ISTANBUL: Turkey opened the world’s first underwater rail link between two continents on Tuesday, connecting Asia and Europe and allowing Prime Minister Tayyip Erdogan to realise a project dreamt up by Ottoman sultans more than a century ago.

The engineering feat spans 13 km (8 miles) to link Europe with Asia some 60 metres below the Bosphorus Strait. Called the Marmaray, it will carry subway commuters in Europe's biggest city and eventually serve high-speed and freight trains.

“Today we are realising the dreams of 150 years ago, uniting the two continents and the people of these two continents,” Mr Erdogan said at the opening, which coincides with the 90th anniversary of the founding of the Turkish Republic.

The 5.5 billion lira ($2.8 billion) tunnel is one of Mr Erdogan's “mega projects”, an unprecedented building spree designed to change the face of Turkey.

They include a 50-km canal to rival the Suez that would render half of Istanbul an island, an airport that will be the world's busiest and a giant mosque atop an Istanbul hill.

Atomic power stations are on the drawing table. A third bridge over the Bosphorus, whose construction has already is under way.

SULTANS PROJECT

Mr Erdogan has called the Marmaray the project of the century and says it fulfils an age-old “dream of our ancestors”.

Plans for a rail tunnel below the Bosphorus date to at least 1891, when Ottoman Sultan Abdulhamid, a patron of public works whom Mr Erdogan frequently evokes, had French engineers draft a submerged tunnel on columns that was never built.

Today, the gleaming Marmaray is an immersed tube set in the seabed built by Japan’s Taisei Corp with Turkish partners Nurol and Gama. The bulk of financing came from the Japan Bank for International Cooperation.

“Japan and Turkey are the two wings of Asia. Let us dream together of a high-speed train departing from Tokyo, passing through Istanbul and arriving in London,” said Japanese Prime Minister Shinzo Abe, who attended the historic opening ceremony.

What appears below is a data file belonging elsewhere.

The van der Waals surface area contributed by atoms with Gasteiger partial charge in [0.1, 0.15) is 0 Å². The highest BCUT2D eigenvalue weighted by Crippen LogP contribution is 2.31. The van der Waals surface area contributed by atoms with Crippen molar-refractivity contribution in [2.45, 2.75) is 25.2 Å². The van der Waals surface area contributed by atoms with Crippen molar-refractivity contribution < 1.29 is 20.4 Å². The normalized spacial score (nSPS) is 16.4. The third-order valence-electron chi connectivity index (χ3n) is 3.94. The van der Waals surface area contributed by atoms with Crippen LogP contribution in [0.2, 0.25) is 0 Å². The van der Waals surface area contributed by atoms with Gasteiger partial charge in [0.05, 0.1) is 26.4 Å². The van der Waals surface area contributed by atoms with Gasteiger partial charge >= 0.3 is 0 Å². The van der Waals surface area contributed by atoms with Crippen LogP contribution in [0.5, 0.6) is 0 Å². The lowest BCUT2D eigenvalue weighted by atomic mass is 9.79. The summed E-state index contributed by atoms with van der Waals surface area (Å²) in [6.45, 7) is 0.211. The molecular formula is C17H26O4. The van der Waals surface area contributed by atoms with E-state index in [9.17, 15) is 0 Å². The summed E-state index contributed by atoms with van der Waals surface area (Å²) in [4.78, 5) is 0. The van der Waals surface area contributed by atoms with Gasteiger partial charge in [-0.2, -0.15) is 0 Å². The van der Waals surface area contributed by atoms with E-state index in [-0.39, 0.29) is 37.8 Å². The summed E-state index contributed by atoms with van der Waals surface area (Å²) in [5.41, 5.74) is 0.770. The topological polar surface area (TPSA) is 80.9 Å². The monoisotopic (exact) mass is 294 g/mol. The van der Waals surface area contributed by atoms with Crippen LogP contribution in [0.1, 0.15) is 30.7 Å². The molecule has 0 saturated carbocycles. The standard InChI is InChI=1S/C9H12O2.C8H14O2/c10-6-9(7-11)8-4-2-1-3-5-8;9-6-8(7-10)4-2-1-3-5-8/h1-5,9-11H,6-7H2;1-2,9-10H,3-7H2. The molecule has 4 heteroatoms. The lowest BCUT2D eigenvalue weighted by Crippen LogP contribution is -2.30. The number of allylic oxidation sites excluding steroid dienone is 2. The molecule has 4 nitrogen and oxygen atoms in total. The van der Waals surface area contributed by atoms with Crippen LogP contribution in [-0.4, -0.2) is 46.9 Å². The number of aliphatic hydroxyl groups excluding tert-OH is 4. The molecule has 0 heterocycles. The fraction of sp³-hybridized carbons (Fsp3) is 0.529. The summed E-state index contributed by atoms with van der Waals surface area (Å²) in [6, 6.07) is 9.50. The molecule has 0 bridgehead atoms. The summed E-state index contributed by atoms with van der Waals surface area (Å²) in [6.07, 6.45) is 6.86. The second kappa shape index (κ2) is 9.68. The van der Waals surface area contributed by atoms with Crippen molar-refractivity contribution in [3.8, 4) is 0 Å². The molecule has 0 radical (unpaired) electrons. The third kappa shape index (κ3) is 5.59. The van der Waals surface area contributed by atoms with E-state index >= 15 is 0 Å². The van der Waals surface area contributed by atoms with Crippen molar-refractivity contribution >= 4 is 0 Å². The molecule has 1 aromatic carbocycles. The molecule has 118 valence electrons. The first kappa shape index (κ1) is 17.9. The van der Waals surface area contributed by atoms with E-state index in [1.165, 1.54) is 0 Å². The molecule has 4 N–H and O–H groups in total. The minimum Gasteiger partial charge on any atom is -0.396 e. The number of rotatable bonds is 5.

Turkey plans to spend $250 billion on roads, energy and IT infrastructure alone over the next decade.

But Transport Minister Binali Yildirim dismissed the concerns about financing as mere envy.

“Half of the world is at war, the other half is in an economic slowdown, while Turkey is carrying out its big projects,” he said. “There's no need for this jealousy.”

Mr Yildirim described the Marmaray as the “safest structure in Istanbul,” its free-floating structure designed to withstand an earthquake with a magnitude of 9. Interlocking floodgates would seal off each section.

The Marmaray will reduce car traffic by 20 per cent in Istanbul when it eventually carries 1.5 million people a day.

Construction of the tunnel on the European side yielded a Byzantine port with more than 13 shipwrecks and thousands of other relics that date back as far as 8,500 years.

The government will open an “archaeological park” at the Yenikapi subway station to showcase relics. Station walls are decorated in a Hellenic theme with amphoras and galleons.

“Had it been up to the archaeologists, this project would have never finished,” Mr Yildirim said.—Reuters

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